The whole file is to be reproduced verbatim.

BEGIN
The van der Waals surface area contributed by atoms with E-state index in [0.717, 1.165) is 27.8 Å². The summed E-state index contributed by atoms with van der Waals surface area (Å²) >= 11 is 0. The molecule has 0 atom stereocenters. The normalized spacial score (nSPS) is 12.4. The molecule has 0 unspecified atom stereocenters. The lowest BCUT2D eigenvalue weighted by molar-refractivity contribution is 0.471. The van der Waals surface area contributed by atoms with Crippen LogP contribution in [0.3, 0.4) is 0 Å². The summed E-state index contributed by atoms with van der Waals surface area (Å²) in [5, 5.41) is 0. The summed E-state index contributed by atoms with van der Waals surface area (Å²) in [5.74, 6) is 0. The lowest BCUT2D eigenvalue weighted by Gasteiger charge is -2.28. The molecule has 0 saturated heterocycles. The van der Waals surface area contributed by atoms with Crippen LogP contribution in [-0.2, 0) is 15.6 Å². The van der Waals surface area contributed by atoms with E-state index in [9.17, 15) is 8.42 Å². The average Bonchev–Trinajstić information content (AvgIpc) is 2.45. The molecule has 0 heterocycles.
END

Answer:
The van der Waals surface area contributed by atoms with E-state index in [0.717, 1.165) is 27.8 Å². The summed E-state index contributed by atoms with van der Waals surface area (Å²) >= 11 is 0. The molecule has 0 atom stereocenters. The normalized spacial score (nSPS) is 12.4. The molecule has 0 unspecified atom stereocenters. The lowest BCUT2D eigenvalue weighted by molar-refractivity contribution is 0.471. The van der Waals surface area contributed by atoms with Crippen LogP contribution in [0.3, 0.4) is 0 Å². The summed E-state index contributed by atoms with van der Waals surface area (Å²) in [5, 5.41) is 0. The summed E-state index contributed by atoms with van der Waals surface area (Å²) in [5.74, 6) is 0. The lowest BCUT2D eigenvalue weighted by Gasteiger charge is -2.28. The molecule has 0 saturated heterocycles. The van der Waals surface area contributed by atoms with Crippen LogP contribution in [-0.2, 0) is 15.6 Å². The van der Waals surface area contributed by atoms with E-state index in [9.17, 15) is 8.42 Å². The average Bonchev–Trinajstić information content (AvgIpc) is 2.45. The molecule has 0 heterocycles.